In a unique role reversal that serves both the public and wildlife in Ohio, the poacher has become the trophy.
The ringleader of an illegal guide service that operated around New Albany, on the northeastern corner of the Columbus suburbs, is headed to prison for his role in a brazen operation that involved charging clients to hunt on land he didn’t own or have permission to use, and for taking numerous big bucks during the course of his crimes.
Following a two-year investigation, law enforcement officials with the Ohio Division of Wildlife found that 55-year-old Scott J. Walsh of New Albany had enticed hunters to his operation with claims that he owned or had permission to hunt 1,600 acres of prime white-tailed deer habitat. Walsh used photos of trophy deer to promote his service — deer he had poached from properties in the area. Walsh owned none of the property, and actually had hunting permission for just 15 acres.
“This is the first case I’ve seen of this scale,” said Leighland Arehart, law enforcement supervisor in the Columbus district office of the Division of Wildlife. “We don’t know for certain how many instances there were, but he was illegally using the property of approximately 40 landowners, where he did not have permission to hunt.”
Through a two-year investigation of Walsh’s activities, the Division of Wildlife discovered that Walsh had received payments of $250 to $1,200 from at least 20 hunters from Vermont, Texas, Michigan, New Hampshire, and Ohio to guide them on white-tailed deer hunts.
“He was perpetrating a fraud,” Arehart said. “Part of the guiding industry is that you are relying on that person to be operating in good faith and to take you where hunting is legal and they have the necessary permission.”
Multiple felony and misdemeanor violations were documented during the investigation, including discharging a firearm near a premises, improper handling of a firearm in a motor vehicle, having weapons under disability, hunting without permission, failing to wear hunter orange, no hunting license, no deer permit, possession of drugs and jacklighting deer.
Arehart said the investigation showed that the client hunters had licenses and “were attempting to do everything legally.” The case focused on Walsh, who has two prior convictions for hunting on land without permission, and who had been on law enforcement’s radar for more than two decades after more than 30 documented complaints related to Walsh violating Ohio’s wildlife laws.
“He was doing some sort of this before we were aware of it,” Arehart said. “These are the ones that give hunters a bad name. What he was doing undermines the sport, and it undermines us, too.”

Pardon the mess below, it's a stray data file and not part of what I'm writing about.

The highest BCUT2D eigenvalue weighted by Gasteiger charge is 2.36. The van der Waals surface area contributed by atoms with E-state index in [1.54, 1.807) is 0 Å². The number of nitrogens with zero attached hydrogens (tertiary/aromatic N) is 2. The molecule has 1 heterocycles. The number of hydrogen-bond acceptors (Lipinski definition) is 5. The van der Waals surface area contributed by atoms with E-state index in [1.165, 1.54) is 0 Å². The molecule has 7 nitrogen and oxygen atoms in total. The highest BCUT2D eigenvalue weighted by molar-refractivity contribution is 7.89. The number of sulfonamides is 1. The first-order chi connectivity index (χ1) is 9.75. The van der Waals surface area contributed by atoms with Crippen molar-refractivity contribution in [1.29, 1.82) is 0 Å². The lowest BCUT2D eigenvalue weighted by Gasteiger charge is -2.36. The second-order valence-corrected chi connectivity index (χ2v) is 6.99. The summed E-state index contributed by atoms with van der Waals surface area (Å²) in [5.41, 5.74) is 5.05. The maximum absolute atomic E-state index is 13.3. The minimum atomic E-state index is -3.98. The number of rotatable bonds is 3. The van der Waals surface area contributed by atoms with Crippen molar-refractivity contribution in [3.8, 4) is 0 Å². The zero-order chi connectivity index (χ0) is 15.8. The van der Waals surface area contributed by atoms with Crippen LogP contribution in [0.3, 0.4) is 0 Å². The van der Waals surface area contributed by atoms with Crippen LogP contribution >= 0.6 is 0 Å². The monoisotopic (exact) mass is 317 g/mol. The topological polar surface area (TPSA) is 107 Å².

After multiple search warrants were executed on the residences of Walsh and his accomplices, at least nine trophy white-tailed deer mounts were seized, along with vehicles used in the scam.
Once a plea agreement was reached, Walsh was convicted of at least four felonies, including several firearms-related charges, and a misdemeanor count of wildlife trafficking.
He got 15 months in prison and will be on supervised release for five years following the end of his incarceration. Walsh loses his hunting rights for five years, was ordered to pay $5,000 in restitution, and also forfeited his vehicle and ATV used in the crimes, and all white-tailed deer trophy mounts.
Walsh’s 23-year-old son Justin was convicted of two felonies for his role in the operation, and received 30 days in jail and the loss of hunting rights for five years. Steven A. Clemons, 48, of New Albany, was convicted of one felony and one misdemeanor for assisting the Walshes. He got 30 days in jail, will pay $3,000 restitution, and also loses hunting rights for five years.
“The law-abiding sportsmen want us to clean this kind of thing up,” Arehart said. “We have a responsibility to protect our wildlife, and protect the sport and tradition of hunting, so I’m glad we were able to bring these people to justice.”
Arehart said the work of the Franklin County prosecutor’s office and the judge involved in the matter helped carry the case to a successful close.
“At the heart of this case is poaching, since a number of deer were taken illegally, but it’s also a property rights case since he was making money using other people’s property without their knowledge and consent,” Arehart said. “It was certainly unusual and brazen, but anytime there’s an opportunity to make a financial gain off wildlife, some people break the law.”
Wildlife officials urge anyone observing or suspecting that wildlife violations are taking place to report that activity by calling the 1-800-POACHER toll-free hotline. Callers can remain anonymous.
Contact Blade outdoors editor Matt Markey at: email@example.com or 419-724-6068.
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